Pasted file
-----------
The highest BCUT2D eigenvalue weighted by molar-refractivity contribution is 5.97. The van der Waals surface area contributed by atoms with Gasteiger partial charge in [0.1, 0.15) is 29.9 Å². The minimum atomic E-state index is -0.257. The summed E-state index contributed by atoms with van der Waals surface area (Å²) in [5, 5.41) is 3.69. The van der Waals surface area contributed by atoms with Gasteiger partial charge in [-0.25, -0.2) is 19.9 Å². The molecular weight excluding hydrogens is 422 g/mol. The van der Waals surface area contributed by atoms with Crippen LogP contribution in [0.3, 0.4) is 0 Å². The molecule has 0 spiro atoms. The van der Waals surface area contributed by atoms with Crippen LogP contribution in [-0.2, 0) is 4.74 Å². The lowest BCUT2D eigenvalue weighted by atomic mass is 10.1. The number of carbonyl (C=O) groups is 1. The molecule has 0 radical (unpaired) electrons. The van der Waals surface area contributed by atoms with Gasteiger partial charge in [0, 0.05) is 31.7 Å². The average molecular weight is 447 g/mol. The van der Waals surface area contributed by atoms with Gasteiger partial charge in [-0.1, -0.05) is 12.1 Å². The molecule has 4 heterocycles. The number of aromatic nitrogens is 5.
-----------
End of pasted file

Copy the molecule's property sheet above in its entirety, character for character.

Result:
The highest BCUT2D eigenvalue weighted by molar-refractivity contribution is 5.97. The van der Waals surface area contributed by atoms with Gasteiger partial charge in [0.1, 0.15) is 29.9 Å². The minimum atomic E-state index is -0.257. The summed E-state index contributed by atoms with van der Waals surface area (Å²) in [5, 5.41) is 3.69. The van der Waals surface area contributed by atoms with Gasteiger partial charge in [-0.25, -0.2) is 19.9 Å². The molecular weight excluding hydrogens is 422 g/mol. The van der Waals surface area contributed by atoms with Crippen LogP contribution in [0.3, 0.4) is 0 Å². The molecule has 0 spiro atoms. The van der Waals surface area contributed by atoms with Crippen LogP contribution in [-0.2, 0) is 4.74 Å². The lowest BCUT2D eigenvalue weighted by atomic mass is 10.1. The number of carbonyl (C=O) groups is 1. The molecule has 0 radical (unpaired) electrons. The van der Waals surface area contributed by atoms with Gasteiger partial charge in [0, 0.05) is 31.7 Å². The average molecular weight is 447 g/mol. The van der Waals surface area contributed by atoms with Gasteiger partial charge in [-0.1, -0.05) is 12.1 Å². The molecule has 4 heterocycles. The number of aromatic nitrogens is 5.